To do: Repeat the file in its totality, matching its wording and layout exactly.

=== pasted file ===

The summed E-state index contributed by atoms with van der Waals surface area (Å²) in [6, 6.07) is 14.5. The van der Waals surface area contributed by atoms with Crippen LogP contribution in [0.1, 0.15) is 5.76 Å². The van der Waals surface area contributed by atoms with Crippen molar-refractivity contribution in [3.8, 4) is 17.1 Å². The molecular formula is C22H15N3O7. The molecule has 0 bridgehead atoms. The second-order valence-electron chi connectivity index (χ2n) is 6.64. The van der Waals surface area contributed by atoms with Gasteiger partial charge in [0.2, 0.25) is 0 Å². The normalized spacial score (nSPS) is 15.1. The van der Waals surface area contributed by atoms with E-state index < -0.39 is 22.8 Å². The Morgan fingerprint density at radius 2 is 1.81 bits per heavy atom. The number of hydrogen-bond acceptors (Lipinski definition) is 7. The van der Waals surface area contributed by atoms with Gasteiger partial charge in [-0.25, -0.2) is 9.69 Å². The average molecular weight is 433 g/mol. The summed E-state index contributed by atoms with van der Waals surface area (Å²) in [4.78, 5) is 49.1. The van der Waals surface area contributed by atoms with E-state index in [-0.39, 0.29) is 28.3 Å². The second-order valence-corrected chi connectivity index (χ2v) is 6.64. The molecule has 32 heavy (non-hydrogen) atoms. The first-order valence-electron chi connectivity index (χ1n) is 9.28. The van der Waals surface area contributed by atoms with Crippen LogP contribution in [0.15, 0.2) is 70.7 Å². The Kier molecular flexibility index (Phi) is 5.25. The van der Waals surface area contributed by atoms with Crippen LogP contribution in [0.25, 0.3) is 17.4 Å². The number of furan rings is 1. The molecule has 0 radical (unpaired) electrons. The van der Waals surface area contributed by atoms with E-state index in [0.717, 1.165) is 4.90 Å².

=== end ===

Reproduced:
The summed E-state index contributed by atoms with van der Waals surface area (Å²) in [6, 6.07) is 14.5. The van der Waals surface area contributed by atoms with Crippen LogP contribution in [0.1, 0.15) is 5.76 Å². The van der Waals surface area contributed by atoms with Crippen molar-refractivity contribution in [3.8, 4) is 17.1 Å². The molecular formula is C22H15N3O7. The molecule has 0 bridgehead atoms. The second-order valence-electron chi connectivity index (χ2n) is 6.64. The van der Waals surface area contributed by atoms with Gasteiger partial charge in [0.2, 0.25) is 0 Å². The normalized spacial score (nSPS) is 15.1. The van der Waals surface area contributed by atoms with E-state index < -0.39 is 22.8 Å². The Morgan fingerprint density at radius 2 is 1.81 bits per heavy atom. The number of hydrogen-bond acceptors (Lipinski definition) is 7. The van der Waals surface area contributed by atoms with Gasteiger partial charge in [-0.25, -0.2) is 9.69 Å². The average molecular weight is 433 g/mol. The summed E-state index contributed by atoms with van der Waals surface area (Å²) in [4.78, 5) is 49.1. The van der Waals surface area contributed by atoms with E-state index in [-0.39, 0.29) is 28.3 Å². The second-order valence-corrected chi connectivity index (χ2v) is 6.64. The molecule has 32 heavy (non-hydrogen) atoms. The first-order valence-electron chi connectivity index (χ1n) is 9.28. The van der Waals surface area contributed by atoms with Crippen LogP contribution in [0.15, 0.2) is 70.7 Å². The Kier molecular flexibility index (Phi) is 5.25. The van der Waals surface area contributed by atoms with Crippen LogP contribution in [0.25, 0.3) is 17.4 Å². The number of furan rings is 1. The molecule has 0 radical (unpaired) electrons. The van der Waals surface area contributed by atoms with E-state index in [0.717, 1.165) is 4.90 Å².